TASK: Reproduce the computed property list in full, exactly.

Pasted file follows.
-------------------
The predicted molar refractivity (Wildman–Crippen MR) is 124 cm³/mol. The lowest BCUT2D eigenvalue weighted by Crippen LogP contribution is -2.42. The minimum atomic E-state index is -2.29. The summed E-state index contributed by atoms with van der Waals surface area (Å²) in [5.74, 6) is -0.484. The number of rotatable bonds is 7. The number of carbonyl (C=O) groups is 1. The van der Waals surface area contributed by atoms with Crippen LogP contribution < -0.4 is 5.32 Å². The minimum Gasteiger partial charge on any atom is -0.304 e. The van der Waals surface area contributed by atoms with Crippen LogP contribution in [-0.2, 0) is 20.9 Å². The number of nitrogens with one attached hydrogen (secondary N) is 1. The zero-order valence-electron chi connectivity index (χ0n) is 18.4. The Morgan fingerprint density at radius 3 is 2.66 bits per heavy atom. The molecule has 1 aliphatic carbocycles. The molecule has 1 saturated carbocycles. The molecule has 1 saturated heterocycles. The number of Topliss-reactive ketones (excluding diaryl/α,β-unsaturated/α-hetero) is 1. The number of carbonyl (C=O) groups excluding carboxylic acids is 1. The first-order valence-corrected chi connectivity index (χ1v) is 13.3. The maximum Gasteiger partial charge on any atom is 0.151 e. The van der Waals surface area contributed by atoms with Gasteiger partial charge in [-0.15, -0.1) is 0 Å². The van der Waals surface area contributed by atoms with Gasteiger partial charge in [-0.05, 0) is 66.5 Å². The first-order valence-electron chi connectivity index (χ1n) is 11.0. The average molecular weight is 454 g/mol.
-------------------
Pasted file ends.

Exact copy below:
The predicted molar refractivity (Wildman–Crippen MR) is 124 cm³/mol. The lowest BCUT2D eigenvalue weighted by Crippen LogP contribution is -2.42. The minimum atomic E-state index is -2.29. The summed E-state index contributed by atoms with van der Waals surface area (Å²) in [5.74, 6) is -0.484. The number of rotatable bonds is 7. The number of carbonyl (C=O) groups is 1. The van der Waals surface area contributed by atoms with Crippen LogP contribution < -0.4 is 5.32 Å². The minimum Gasteiger partial charge on any atom is -0.304 e. The van der Waals surface area contributed by atoms with Crippen LogP contribution in [-0.2, 0) is 20.9 Å². The number of nitrogens with one attached hydrogen (secondary N) is 1. The zero-order valence-electron chi connectivity index (χ0n) is 18.4. The Morgan fingerprint density at radius 3 is 2.66 bits per heavy atom. The molecule has 1 aliphatic carbocycles. The molecule has 1 saturated carbocycles. The molecule has 1 saturated heterocycles. The number of Topliss-reactive ketones (excluding diaryl/α,β-unsaturated/α-hetero) is 1. The number of carbonyl (C=O) groups excluding carboxylic acids is 1. The first-order valence-corrected chi connectivity index (χ1v) is 13.3. The maximum Gasteiger partial charge on any atom is 0.151 e. The van der Waals surface area contributed by atoms with Gasteiger partial charge in [-0.15, -0.1) is 0 Å². The van der Waals surface area contributed by atoms with Gasteiger partial charge in [-0.05, 0) is 66.5 Å². The first-order valence-electron chi connectivity index (χ1n) is 11.0. The average molecular weight is 454 g/mol.